On somewhat of a side note, one issue that I personally would like to focus on in the future is agriculture. Oddly enough I found myself at Menard’s recently and, adjacent to the checkout line, sat a stack of boxes of popsicles, their main ingredient being corn syrup. Corn had been grown on a massive, single-crop farm, likely from genetically modified seeds, sprayed with pesticides that are polluting the Mississippi and creating dead zones in the Gulf of Mexico (as the Des Moines Register reported somewhat recently), and then harvested, shipped to factories, processed into syrup, shipped again to yet another factory, and made into these popsicles that confronted me at the checkout. All this energy put into creating a product that only harms people in return, not to mention all the harm done in its creation. It’s quite the conundrum that sorely needs our immediate attention. That’s what has been gnawing at me, and driving me, most recently. Hats off to Practical Farmers of Iowa for the work they’re doing related to this.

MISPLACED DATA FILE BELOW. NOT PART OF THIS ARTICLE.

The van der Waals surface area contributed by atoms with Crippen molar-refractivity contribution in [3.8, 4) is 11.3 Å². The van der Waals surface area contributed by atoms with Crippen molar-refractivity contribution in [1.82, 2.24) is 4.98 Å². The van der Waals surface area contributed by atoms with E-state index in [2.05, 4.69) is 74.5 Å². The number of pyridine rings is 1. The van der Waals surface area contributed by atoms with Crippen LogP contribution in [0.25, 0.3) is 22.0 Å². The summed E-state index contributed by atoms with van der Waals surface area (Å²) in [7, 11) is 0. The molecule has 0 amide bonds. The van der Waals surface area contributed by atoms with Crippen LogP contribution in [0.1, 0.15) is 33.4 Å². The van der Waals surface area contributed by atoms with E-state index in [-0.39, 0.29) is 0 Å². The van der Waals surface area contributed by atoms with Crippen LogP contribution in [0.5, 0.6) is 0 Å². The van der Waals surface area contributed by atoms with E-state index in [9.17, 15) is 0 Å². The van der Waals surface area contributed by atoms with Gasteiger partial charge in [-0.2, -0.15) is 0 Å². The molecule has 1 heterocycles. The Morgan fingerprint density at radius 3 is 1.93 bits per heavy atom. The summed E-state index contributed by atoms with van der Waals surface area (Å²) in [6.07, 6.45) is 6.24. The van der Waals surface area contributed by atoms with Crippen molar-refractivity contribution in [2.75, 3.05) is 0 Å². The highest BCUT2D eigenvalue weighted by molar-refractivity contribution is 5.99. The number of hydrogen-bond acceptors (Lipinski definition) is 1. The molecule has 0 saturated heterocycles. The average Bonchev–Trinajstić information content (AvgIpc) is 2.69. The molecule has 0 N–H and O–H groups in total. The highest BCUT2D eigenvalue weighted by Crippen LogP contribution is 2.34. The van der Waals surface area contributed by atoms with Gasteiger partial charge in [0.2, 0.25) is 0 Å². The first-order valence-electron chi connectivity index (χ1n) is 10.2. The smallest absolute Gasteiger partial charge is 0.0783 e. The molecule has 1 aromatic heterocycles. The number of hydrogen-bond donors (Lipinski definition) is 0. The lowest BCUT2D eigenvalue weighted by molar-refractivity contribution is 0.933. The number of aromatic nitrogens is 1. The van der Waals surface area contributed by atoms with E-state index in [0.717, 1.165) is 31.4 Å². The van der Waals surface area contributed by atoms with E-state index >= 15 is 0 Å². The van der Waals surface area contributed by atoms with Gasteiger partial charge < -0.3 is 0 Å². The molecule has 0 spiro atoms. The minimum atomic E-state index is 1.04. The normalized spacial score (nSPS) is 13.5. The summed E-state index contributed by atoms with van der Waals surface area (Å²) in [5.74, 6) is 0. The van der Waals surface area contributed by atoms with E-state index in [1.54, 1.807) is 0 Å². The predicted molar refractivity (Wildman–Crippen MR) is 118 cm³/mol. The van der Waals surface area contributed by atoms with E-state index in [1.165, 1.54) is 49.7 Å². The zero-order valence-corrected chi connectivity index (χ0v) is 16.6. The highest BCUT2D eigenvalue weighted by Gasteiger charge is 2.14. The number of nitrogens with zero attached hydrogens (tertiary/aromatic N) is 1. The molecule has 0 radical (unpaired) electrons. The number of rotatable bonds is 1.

This year is but a mere three (and three-quarters) days young as I write this, and yet it already is brimming with promise. Before I delve into my thoughts on that, however, I feel I must further write of the drive, and the sources there within. Extreme weather events, Hurricane Sandy on the east coast of the United States and Typhoon Bopha in the Philippines to name a few, have brought climate change into the limelight. In one of my favorite modern motivational quotes, Jim Yong Kim, the president of the World Bank, said: “We will never end poverty if we don’t tackle climate change. It is one of the single biggest challenges to social justice today.” Additionally, as a recent New Yorker article attests, community building is much needed in a climate change fury fraught future (Chicago solutionaries you may just be alluded to in said article!). I look to all these things for motivation to do the work we do locally with Iowa City Summer of Solutions, and nationally (now even globally (sort of). A hooray and a warm welcome for the Sofia, Bulgaria program!) with Grand Aspirations.